The Connecticut Academy of Science and Engineering is a private, nonprofit, public-service institution patterned after the National Academy of Sciences. The Academy identifies and studies issues and technological advances that are or should be of concern to the people of Connecticut, and provides unbiased, expert advice on science- and technology-related issues to state government and other Connecticut institutions. It is comprised of distinguished scientists and engineers from Connecticut's academic, industrial, and institutional communities. Membership is limited by the Academy's Bylaws to 400 members.
In the News
Bulletin of the Connecticut Academy of Science and Engineering
The Academy publishes the Bulletin of the Connecticut Academy of Science and Engineering, a quarterly publication that is available in both print and electronic format. Click here to subscribe.
Reports and Studies
In the latest issue of the Bulletin:
STEM Programs in K-12: Measuring Success
From The New York Times to The Hartford Courant, the National Science Foundation to local school boards and companies large and small, the subject of STEM (or Science, Technology, Engineering and Math) education is everywhere. So what is STEM, why is it important, what’s being done in Connecticut to prepare K-12 students in STEM and what are the key components to success? [Read More]
Click here to subscribe to the Bulletin in print or electronic format.
Executive summaries of all recent reports issued by the Connecticut Academy of Science and Engineering are available online. Most recent reports, including the three latest ones listed below, are also available in their entirety online in PDF format (please note that some files are large and may take a few minutes to download, depending on your connection speed). Hard copies of recent reports may be ordered for a fee.
“Analyzing the Economic Impacts of Transportation Projects” was conducted on behalf of the Connecticut Department of Transportation (ConnDOT) by the Connecticut Academy of Science and Engineering (CASE). The main goal of the study is to explore methods, approaches and analytical software tools for analyzing economic activity that results from large-scale transportation investments in Connecticut. The transportation system and users of transportation infrastructure interact with the economy in complex ways, causing economic impacts. Therefore, in order to effectively analyze the economic impact of transportation projects, the study committee concluded that ConnDOT should consider the following:
- Establishing the role of economic impact analysis in the state’s strategic transportation planning process.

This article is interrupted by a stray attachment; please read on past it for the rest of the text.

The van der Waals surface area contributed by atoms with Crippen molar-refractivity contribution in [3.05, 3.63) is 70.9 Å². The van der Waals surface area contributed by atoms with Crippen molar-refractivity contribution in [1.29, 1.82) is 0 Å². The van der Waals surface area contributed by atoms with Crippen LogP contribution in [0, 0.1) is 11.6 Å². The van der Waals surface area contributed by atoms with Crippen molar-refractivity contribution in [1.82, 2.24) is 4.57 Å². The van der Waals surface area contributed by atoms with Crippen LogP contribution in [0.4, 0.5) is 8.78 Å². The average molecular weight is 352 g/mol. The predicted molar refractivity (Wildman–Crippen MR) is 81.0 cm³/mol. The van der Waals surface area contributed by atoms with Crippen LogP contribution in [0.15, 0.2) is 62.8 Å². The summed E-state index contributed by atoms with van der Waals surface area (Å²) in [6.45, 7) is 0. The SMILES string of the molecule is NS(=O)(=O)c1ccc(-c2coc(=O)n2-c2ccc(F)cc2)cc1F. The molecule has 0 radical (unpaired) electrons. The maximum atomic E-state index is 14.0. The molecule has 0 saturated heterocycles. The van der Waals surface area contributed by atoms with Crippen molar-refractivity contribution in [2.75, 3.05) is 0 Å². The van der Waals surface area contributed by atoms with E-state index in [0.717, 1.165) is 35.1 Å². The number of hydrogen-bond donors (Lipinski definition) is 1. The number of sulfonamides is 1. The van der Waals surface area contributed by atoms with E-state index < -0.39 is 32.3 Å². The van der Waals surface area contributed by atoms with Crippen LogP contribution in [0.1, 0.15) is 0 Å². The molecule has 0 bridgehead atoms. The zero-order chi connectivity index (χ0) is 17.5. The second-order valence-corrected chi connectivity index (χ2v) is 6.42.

- Adopting an objective, independent and consistent process for conducting economic impact analyses that incorporates the state’s regional, economic and political considerations.
- Building capacity of ConnDOT staff including their understanding of economic impact analysis and the tools used to conduct such analyses for use in the strategic planning process and to support and manage analysts that conduct the analyses.
- Utilizing analysts well versed in the principles of transportation planning/
engineering and economic theory, and knowledgeable about the interrelations between the two for the purpose of ensuring validity of the results.
- Establishing a partnership with an organization or consultant with the capacity to conduct economic analyses to achieve consistency in analyses over time.
- Selecting an economic analysis software model to analyze the economic impact of transportation projects. Of the models considered in this study, currently REMI TranSight and TREDIS are recommended for ConnDOT’s consideration.
- Customizing and communicating the results of the analyses in meaningful terms for various audiences (e.g., decision makers, stakeholders and the public).
[Full Report / 5.9MB] [Executive Summary]
The use of Health Impact Assessments (HIAs) is a relatively new process in the United States that is designed to ensure that often overlooked or unanticipated health impacts are considered in proposed policies, programs, projects or plans. HIAs offer practical recommendations to minimize negative health risks and maximize health benefits, while addresing differential health impacts on vulnerable groups of people. They have been used by decision makers at the federal, state and local levels in a variety of sectors, including agriculture and food, built environment, education, housing, labor and employment, natural resources and energy, and transportation.
The purpose of this study is to provide the Connecticut General Assembly, state agencies, local health departments, regional health districts, and interested parties with information about HIAs for the purpose of assessing their value for use in Connecticut.
[Full Report / 6MB] [Executive Summary] [Press Release]
At the request of the Connecticut General Assembly, the Connecticut Academy of Science and Engineering (CASE), in accordance with legislation adopted in the 2012 legislative session, Public Act 12-1 and Public Act 12-104, shall conduct a disparity study of the state’s Small and Minority Business Enterprise Set-Aside Program (“Set-Aside Program”). Public Act 12-1 provides an overview of the scope of work to be included in the study, and Public Act 12-104 provides for the funding of the project.